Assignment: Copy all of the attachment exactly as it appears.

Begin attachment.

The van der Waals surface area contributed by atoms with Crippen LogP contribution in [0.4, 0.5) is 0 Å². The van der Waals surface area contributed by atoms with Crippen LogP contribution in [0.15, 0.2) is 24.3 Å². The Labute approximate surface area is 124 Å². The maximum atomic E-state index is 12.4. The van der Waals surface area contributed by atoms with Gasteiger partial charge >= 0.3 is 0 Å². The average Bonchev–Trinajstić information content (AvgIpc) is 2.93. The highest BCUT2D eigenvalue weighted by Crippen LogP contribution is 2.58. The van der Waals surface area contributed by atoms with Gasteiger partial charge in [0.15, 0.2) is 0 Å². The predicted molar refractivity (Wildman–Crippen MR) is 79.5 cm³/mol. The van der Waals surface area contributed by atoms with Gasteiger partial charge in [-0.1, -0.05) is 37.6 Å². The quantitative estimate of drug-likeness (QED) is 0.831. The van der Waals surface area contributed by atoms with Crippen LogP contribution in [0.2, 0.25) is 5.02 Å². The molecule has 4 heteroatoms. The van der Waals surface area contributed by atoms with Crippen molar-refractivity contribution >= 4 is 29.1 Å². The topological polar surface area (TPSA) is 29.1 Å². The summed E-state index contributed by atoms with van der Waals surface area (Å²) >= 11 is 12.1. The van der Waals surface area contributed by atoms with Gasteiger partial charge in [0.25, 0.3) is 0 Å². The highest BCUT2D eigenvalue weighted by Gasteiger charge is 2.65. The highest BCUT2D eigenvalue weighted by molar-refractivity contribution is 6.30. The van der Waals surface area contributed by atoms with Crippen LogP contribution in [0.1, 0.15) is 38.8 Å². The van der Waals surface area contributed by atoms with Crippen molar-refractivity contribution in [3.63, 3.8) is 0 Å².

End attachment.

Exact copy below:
The van der Waals surface area contributed by atoms with Crippen LogP contribution in [0.4, 0.5) is 0 Å². The van der Waals surface area contributed by atoms with Crippen LogP contribution in [0.15, 0.2) is 24.3 Å². The Labute approximate surface area is 124 Å². The maximum atomic E-state index is 12.4. The van der Waals surface area contributed by atoms with Gasteiger partial charge >= 0.3 is 0 Å². The average Bonchev–Trinajstić information content (AvgIpc) is 2.93. The highest BCUT2D eigenvalue weighted by Crippen LogP contribution is 2.58. The van der Waals surface area contributed by atoms with Gasteiger partial charge in [0.15, 0.2) is 0 Å². The predicted molar refractivity (Wildman–Crippen MR) is 79.5 cm³/mol. The van der Waals surface area contributed by atoms with Gasteiger partial charge in [-0.1, -0.05) is 37.6 Å². The quantitative estimate of drug-likeness (QED) is 0.831. The van der Waals surface area contributed by atoms with Crippen LogP contribution in [0.2, 0.25) is 5.02 Å². The molecule has 4 heteroatoms. The van der Waals surface area contributed by atoms with Crippen molar-refractivity contribution >= 4 is 29.1 Å². The topological polar surface area (TPSA) is 29.1 Å². The summed E-state index contributed by atoms with van der Waals surface area (Å²) >= 11 is 12.1. The van der Waals surface area contributed by atoms with Gasteiger partial charge in [0.25, 0.3) is 0 Å². The highest BCUT2D eigenvalue weighted by Gasteiger charge is 2.65. The highest BCUT2D eigenvalue weighted by molar-refractivity contribution is 6.30. The van der Waals surface area contributed by atoms with Crippen LogP contribution in [0.1, 0.15) is 38.8 Å². The van der Waals surface area contributed by atoms with Crippen molar-refractivity contribution in [3.63, 3.8) is 0 Å².